It was when I reached up to tie the balloons to our front door that the very weight of them made me sit down.
It was Saturday, and it was the baby’s first birthday. The night before we’d been invited to another party, of the kind I used to be used to, a kitchen crammed full of guys drinking and giggling and waves of people turning up after midnight, and something really funny happening to do with two colleagues going home together despite sort of hating each other, and mixing your drinks in a massive mug and someone at some point after three going: “Shall we just get in the car and DRIVE TO MANCHESTER?”
The police turned up at dawn, but I heard this secondhand – I wasn’t there. Instead I stayed home and made two cakes, blew up the paddling pool and was asleep by 11. There was a third party this weekend, too. After Saturday’s birthday festivities were over and night had fallen we were invited to be the youngest at a party of 65-year-olds. It promised to be similar to the first, but with guests who had come to terms with their baldness.
Three summer parties, each one humming with its own expectations, each one highlighting another of my inadequacies. First party: being boring. Second party: being incompetent. Third party: being a failure, what fun. In my 30s now, I’ve had ample time to navigate the obstacle course of the London house party. I’ve been to parties in squats, parties in student halls, parties where a man in an inflatable clown suit was performing a sex act on a stranger dressed as the Crow, and every time, regardless of alcohol, drugs, or noise levels, I’ve had a conversation about where a stranger went on holiday. It’s not just that I’m bad at chat, though, yes, that plays a part. It’s that parties bring out the worst in people. Come for the possibility of sex, the invites should read, stay for the certainty of being left standing with the one remaining man who thinks you care about his opinion on Rihanna.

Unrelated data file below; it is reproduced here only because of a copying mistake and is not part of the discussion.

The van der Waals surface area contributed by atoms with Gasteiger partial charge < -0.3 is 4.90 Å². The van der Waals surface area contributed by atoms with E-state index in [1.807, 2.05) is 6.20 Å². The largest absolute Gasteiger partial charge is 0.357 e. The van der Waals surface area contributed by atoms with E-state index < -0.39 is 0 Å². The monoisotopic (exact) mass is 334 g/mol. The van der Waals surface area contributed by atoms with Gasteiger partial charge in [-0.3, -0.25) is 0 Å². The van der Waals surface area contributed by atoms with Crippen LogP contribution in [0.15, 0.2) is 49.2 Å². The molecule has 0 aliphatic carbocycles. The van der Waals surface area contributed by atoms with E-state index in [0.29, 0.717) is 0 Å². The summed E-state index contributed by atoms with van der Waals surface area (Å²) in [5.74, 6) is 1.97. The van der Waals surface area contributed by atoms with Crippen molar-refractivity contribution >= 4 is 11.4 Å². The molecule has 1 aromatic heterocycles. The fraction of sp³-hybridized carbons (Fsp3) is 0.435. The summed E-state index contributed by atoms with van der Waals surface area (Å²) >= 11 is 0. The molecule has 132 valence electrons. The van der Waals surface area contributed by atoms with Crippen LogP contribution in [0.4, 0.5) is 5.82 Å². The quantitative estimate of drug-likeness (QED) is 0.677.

Now, I love a party. I do. Despite the friends’ partners who like to tell you everything you’ve got wrong, alphabetically. Despite the way you feel the next morning, that deep breakfast shame. Despite the fraction of time between people being far too sober and disgustingly drunk shrinking every year, I love a party.
The problems come just before they start. “Come as you are” = the original lie. Unless you are Truman Capote or Dorothy Parker – Kanye at a push – never, ever come to a party as you are. Instead carefully calculate which particular you is required. As I get older, I have to recalibrate on the doorstep.
For the baby tea party I performed as a mother. Still a novelty, especially when guests trickled in from the house party the night before, hair wet from the shower, eyes like dark forests, and I maternalled them by accident. Slightly simpler was the Saturday-night transition from mother to daughter (we look fairly similar), but still, nobody should have to switch who they are that many times in a weekend. Even Superman needed a phone booth.
Parties expose their guests’ failings to a degree that even the toughest Google job interview could never hope to achieve. Sure I slipped at times, from daughter, to mother, to person who forgets the ends of celebrity anecdotes, and sure, my boyfriend, midway through commandeering the paddling pool as a party-sized ice bucket for all the beer, mouthed to me: “Is this OK?”, but I made it through the weekend. Yes, it was OK. Three parties: two attended, one hosted, all survived. And as if I’d done a real obstacle course, I ached at the end, but because they had made me stronger. The difference between this year and earlier summers is that where once a Sports Direct mug of tequila and orange would have deadened the party anxiety, this time it was the cake. The two cakes.